Calm and sense at camp
Hahn says Ventura’ s disposition precludes lame-duck issues
GLENDALE, Ariz. — General manager Rick Hahn already said last year that the expectations and scrutiny surrounding Robin Ventura would be turned up a notch. After all, Hahn bolstered the White Sox’ roster, raising the stakes for his team, himself and his manager.
Ventura survived despite a 76-86 finish, and he enters the last year of his contract as a lame duck after Hahn made even more upgrades.
But as Sox camp hops and skips into its second week with an upbeat tempo, Hahn insists Ventura’s status is not an elephant in the room.
“I don’t sense it at all,’’ Hahn said Friday. “Part of that is Robin’s makeup. Robin’s not doing this for economic reasons. He’s doing it because he believes in it, he wants to win for the organization and he enjoys it. While the contract status may be an external focus, internally, it’s about trying to do what we can to win now.’’
Ventura also has played on oneyear deals, and given his cool and relaxed disposition, “I don’t sense it hanging over any conversations or the way he or the staff is approaching the season,’’ Hahn said.
Hahn is frustrated by three losing seasons in a row, although “we try to take a longer-term view of this thing. We look at where we were at the end of the 2013 season, losing 99 games with an older roster locked in financially and a farm system that wasn’t highly regarded, [compared to] now, 2½ years later when we feel we’re in position to contend. The expectations have pivoted.’’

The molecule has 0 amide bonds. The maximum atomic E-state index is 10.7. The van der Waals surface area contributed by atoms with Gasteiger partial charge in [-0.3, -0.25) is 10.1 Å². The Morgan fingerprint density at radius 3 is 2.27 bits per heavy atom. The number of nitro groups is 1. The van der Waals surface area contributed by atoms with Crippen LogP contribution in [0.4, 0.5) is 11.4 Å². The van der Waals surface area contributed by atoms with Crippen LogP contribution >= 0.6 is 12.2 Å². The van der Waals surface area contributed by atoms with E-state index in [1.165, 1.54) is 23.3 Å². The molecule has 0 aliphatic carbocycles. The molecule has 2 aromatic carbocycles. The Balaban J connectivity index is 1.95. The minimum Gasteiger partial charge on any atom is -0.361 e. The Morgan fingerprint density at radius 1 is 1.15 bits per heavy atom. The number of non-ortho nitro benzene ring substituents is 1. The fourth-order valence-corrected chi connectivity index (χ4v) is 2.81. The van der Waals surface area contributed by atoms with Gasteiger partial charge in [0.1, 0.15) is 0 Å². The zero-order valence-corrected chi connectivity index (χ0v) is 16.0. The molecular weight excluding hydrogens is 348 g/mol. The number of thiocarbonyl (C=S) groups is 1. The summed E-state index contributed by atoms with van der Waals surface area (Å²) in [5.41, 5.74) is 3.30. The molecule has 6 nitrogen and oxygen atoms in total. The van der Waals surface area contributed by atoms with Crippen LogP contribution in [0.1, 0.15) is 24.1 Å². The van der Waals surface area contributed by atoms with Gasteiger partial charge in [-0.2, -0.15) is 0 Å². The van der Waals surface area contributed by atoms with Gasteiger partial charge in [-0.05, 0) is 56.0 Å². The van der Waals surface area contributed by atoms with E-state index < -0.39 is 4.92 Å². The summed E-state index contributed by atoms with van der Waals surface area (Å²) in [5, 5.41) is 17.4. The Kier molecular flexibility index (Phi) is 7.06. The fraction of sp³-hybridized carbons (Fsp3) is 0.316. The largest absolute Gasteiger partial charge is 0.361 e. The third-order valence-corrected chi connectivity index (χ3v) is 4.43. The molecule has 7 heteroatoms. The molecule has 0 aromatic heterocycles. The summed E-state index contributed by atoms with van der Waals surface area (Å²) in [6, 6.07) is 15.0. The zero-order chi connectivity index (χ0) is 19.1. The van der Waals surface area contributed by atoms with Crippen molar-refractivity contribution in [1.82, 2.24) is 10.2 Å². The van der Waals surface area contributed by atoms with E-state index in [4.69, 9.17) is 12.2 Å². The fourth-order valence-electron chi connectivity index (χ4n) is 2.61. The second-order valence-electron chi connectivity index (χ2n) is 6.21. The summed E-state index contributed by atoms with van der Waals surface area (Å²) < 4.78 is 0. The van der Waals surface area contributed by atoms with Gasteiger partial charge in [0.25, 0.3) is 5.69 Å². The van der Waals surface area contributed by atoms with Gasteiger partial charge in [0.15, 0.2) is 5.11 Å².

So much emphasis has been put on getting off to a good start. It not only sets the right tone and avoids playing catch-up baseball, it would keep Ventura’s status from becoming an unwanted distraction. The Sox did hire a new bench coach, Rick Renteria, with recent managerial experience with the Cubs.
“But if we get off to a good start, there will be a lot of optimism and people fired up to see where this team goes,’’ Hahn said. “Our focus is to get off to a good start. If we fall short of that, then we have to assess how to get us back on track as quickly as possibly.’’
Ventura was more popular as a player than he is as a manager, which generally comes with the gig. Asked if Ventura is better today than he was his first season, when the Sox led the American League Central for much of the 2012 season only to fade, Hahn said, “a lot comes down to personnel.’’
“Managers are as good as the personnel they are given,’’ Hahn said. ‘‘It’s not fair to compare how he manages in 2016 to 2014, when we were a team in transition. He has improved as a manager. We knew from Day 1 it would be a bit of a growing experience given his background [no experience]. He has advanced and his coaching staff has, too.’’
Hahn likes what he has seen at Camp Ventura. Not only has the trainer’s room been quiet, Hahn senses a nice energy in the clubhouse and coaches room. “Positivity and focus,’’ he said. So in addition to getting a boost of offense from Todd Frazier and Brett Lawrie, Ventura received some intangibles that should make his job easier.
“First and foremost, we needed to score more runs,’’ Hahn said. “Todd Frazier was at the top of our target list because of his makeup, what he brings on and off the field. Both [catchers] Alex Avila and Dioner Navarro are pros who approach the game the right way, [veteran shortstop] Jimmy Rollins has a long track record of being that type of guy, and Brett Lawrie, everybody sees his energy from 10,000 feet away. That was a positive shot in the arm for the clubhouse, as well.’’
One more shot, like maybe a lefthanded bat for the outfield, would do wonders for Ventura’s roster. The payroll, a shade above $120 million, might have some wiggle room. But not much.
“That can change with tradedeadline acquisitions or during spring training,’’ Hahn said.
Ventura, to be sure, will accept any help he can get.
General manager Rick Hahn wants the White Sox to get off to a good start to prevent manager Robin Ventura’s status from becoming an unwanted distraction.